Is This What the End Of Freedom Of the Press Looks Like?
Anyone who has been through an intro to journalism class or a politics lecture will know the idea of the Fourth Estate. This is the notion that the press “plays a central role in the management and maintenance of a representative democracy.”
A thriving democracy filled with informed citizens ready for spirited debates cannot survive without the freedom of the press. The idea is built into our constitution. However, it seems less likely to thrive as the decades go on, and billionaires and corporations buy newspapers and media outlets.
Some may argue that the recent purchase of the Washington Post by Amazon founder and CEO Jeff Bezos will save this dying publication with Bezos' innovative business strategies and financial resources. Others are looking at the journalistic implications of this purchase, and what it will mean for the future of journalism in Washington and around the nation.
In a letter posted August 5 by Bezos to the employees of The Post, he emphasized the paper’s continued commitment to the public and the integrity of journalism:
“The values of The Post do not need changing. The paper’s duty will remain to its readers and not to the private interests of its owners. We will continue to follow the truth wherever it leads, and we’ll work hard not to make mistakes.”
Somehow this seems like it could become a little difficult if a reporter decided to pursue a story on, let’s say, internet sales tax or copyright/intellectual property, or even, I don’t know, fair labor practices.
This week on Democracy Now!, Robert McChesney, Jeff Cohen, and Dennis Johnson spoke with Amy Goodman about the journalistic impact of Bezos' purchase and why might have done it.
Jeff Cohen, founding director of the Park Center for Independent Media at Ithaca College and founder of FAIR, pointed out that Bezos’ politics are of course important “when you’re the singular owner of paper as influential as the Washington Post.” And as Cohen laid out, Bezos appears to be socially liberal (considering his donation to a same-sex marriage referendum in Washington) and conservative on economic and labor policies (as shown in his donation to defeat an income tax on the wealthy in Washington state). So what will this mean for stories covering topics of this nature?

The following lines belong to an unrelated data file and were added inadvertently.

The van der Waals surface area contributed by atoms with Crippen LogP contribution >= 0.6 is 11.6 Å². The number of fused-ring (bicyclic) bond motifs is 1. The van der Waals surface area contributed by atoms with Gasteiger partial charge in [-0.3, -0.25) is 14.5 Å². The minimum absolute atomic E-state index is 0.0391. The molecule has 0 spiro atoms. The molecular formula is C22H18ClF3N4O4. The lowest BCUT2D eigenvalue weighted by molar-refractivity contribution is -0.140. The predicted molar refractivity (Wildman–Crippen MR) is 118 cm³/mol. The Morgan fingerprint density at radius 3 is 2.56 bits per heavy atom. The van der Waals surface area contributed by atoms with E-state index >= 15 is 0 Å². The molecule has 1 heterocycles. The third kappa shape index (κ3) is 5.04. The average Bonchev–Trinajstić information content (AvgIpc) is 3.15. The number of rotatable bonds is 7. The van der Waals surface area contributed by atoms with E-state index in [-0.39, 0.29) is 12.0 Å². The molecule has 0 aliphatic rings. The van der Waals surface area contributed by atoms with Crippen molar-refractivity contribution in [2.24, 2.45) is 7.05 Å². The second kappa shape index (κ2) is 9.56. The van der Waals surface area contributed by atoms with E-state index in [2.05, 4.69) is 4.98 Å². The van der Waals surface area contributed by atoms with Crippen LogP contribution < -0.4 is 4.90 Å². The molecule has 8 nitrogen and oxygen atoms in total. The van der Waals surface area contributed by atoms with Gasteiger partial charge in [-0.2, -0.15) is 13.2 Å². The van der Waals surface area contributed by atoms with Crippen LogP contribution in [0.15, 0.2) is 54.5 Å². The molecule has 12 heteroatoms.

We've all heard the rhetoric that journalism is dying, print is dying, and it needs to be saved. Robert McChesney, author of Digital Disconnect, argued that media is being “saved” by commercial enterprises and it’s a matter of what kind of billionaires from what kind of monopoly franchises you’re going to get.
“We actually need real journalism," said McChesney on the show. "We need journalism that tells us about war plans, that tells us about the NSA long before it becomes too late or too deep into the game. And we’re not getting that now … the current system is incredibly corrupt."
Considering that Bezos bought The Post for $250 million — less than 1% of his net worth — newspapers are cheap for these moguls. But why are they buying them?
McChesney reasoned that newspapers have more political power than commercial value. Even successful papers like the Post "won’t make them money in the short term on that exact investment, but it gives them great political power to advance their political agenda, which in the case of someone like Jeff Bezos could give him a great deal of money down the road,” he said. It’s a matter of dominating the discussion and framing the issues.
That is when we lose our Fourth Estate. “When the news media, the Fourth Estate, a pillar of our constitutional system becomes a plaything for billionaires and there’s no accountability, our governing system can’t work as effectively except as a plaything for the rich,” McChesney continued.
Whether or not Bezos has any editorial input in his new newspaper, his ownership could still affect what topics the editorial team chooses to critically investigate. As any journalist knows, good paying journalism jobs are hard to come by and if a “don’t upset the boss” work culture mentality develops in this case, it could prove to be very detrimental to our thriving democracy and culture of spirited debate.